Boeing to suspend 737 Max production in January

The last Southwest 737 Max 8 airliner, ordered grounded by U.S. President Donald Trump, sits at Gate 40 after arriving from Los Angeles at St. Louis-Lambert International Airport in St. Louis on March 13, 2019. Boeing announced Monday it will suspend production of the plane in January 2020. File Photo by Bill Greenblatt/UPI

Dec. 17 (UPI) — Boeing announced Monday that it will suspend production of the Max 737 beginning in January as it awaits certification for the grounded aircraft.

The company issued a statement saying the decision to halt production of the planes was the result of the process to recertify the aircraft — after it was involved in two deadly crashes — being extended into 2020. Other factors were the uncertainty about the timing and conditions for the planes to return to service and an effort to prioritize delivering stored aircraft.

“Safely returning the 737 Max to service is our top priority. We know that the process of approving the 737 Max’s return to service and of determining appropriate training requirements must be extraordinarily thorough and robust, to ensure that our regulators, customers and the flying public have confidence in the 737 Max updates,” Boeing said.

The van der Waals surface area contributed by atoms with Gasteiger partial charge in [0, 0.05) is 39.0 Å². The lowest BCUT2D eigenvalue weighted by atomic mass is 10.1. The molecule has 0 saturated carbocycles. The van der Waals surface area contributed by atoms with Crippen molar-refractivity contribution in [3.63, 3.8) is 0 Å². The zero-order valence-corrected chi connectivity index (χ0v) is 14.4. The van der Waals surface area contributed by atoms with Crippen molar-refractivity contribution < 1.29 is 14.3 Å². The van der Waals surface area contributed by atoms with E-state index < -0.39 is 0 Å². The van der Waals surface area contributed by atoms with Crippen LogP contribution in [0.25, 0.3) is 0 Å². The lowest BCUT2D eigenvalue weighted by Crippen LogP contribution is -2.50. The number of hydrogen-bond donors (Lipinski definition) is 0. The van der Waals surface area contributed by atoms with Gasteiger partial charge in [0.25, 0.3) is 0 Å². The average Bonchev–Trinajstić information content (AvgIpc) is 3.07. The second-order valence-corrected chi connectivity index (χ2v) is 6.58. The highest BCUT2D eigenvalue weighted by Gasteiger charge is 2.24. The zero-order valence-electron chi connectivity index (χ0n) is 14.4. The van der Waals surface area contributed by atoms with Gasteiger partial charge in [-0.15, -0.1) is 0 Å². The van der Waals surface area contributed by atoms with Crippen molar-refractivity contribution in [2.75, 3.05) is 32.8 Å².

Boeing added that it continued to manufacture new aircraft during the suspension of the 737 Max and has about 400 in storage.

“We have previously stated that we would continually evaluate our production plans should the Max grounding continue longer than we expected,” Boeing said. “As a result of this ongoing evaluation, we have decided to prioritize the delivery of stored aircraft and temporarily suspend production of the 737 program beginning next month.”

The company added that affected employees will continue with 737-related work or be temporarily assigned to other teams in Puget Sound.

The 737 Max was grounded by regulators in countries throughout the world after two crashes overseas that killed 346 people. Both crashes were blamed on the aircraft’s Maneuvering Characteristics Augmentation System, which erroneously activated shortly after takeoff, diving the planes toward the ground believing they were stalling.

Last month, the Federal Aviation Administration said it has not completed its review of the 737 Max aircraft design changes and associated pilot training and would conduct the certification process at its own pace.


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